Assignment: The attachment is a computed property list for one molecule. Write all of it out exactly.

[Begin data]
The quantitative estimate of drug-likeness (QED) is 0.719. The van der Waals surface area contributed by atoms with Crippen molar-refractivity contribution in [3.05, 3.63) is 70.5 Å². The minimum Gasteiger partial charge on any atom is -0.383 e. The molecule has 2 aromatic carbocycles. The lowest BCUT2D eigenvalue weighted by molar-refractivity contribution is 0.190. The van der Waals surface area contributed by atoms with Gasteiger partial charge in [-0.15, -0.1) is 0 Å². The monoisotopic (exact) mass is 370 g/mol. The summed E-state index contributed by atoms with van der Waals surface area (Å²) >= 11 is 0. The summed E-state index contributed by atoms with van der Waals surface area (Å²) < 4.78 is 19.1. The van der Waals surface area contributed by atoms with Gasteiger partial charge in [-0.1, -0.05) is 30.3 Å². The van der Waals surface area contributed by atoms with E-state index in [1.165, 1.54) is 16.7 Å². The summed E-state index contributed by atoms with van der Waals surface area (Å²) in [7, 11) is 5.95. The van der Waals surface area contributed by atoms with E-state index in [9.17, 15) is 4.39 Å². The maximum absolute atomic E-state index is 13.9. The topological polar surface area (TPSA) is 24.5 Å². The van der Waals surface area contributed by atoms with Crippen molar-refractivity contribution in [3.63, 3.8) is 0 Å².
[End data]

The quantitative estimate of drug-likeness (QED) is 0.719. The van der Waals surface area contributed by atoms with Crippen molar-refractivity contribution in [3.05, 3.63) is 70.5 Å². The minimum Gasteiger partial charge on any atom is -0.383 e. The molecule has 2 aromatic carbocycles. The lowest BCUT2D eigenvalue weighted by molar-refractivity contribution is 0.190. The van der Waals surface area contributed by atoms with Gasteiger partial charge in [-0.15, -0.1) is 0 Å². The monoisotopic (exact) mass is 370 g/mol. The summed E-state index contributed by atoms with van der Waals surface area (Å²) >= 11 is 0. The summed E-state index contributed by atoms with van der Waals surface area (Å²) < 4.78 is 19.1. The van der Waals surface area contributed by atoms with Gasteiger partial charge in [-0.1, -0.05) is 30.3 Å². The van der Waals surface area contributed by atoms with E-state index in [1.165, 1.54) is 16.7 Å². The summed E-state index contributed by atoms with van der Waals surface area (Å²) in [7, 11) is 5.95. The van der Waals surface area contributed by atoms with E-state index in [9.17, 15) is 4.39 Å². The maximum absolute atomic E-state index is 13.9. The topological polar surface area (TPSA) is 24.5 Å². The van der Waals surface area contributed by atoms with Crippen molar-refractivity contribution in [3.63, 3.8) is 0 Å².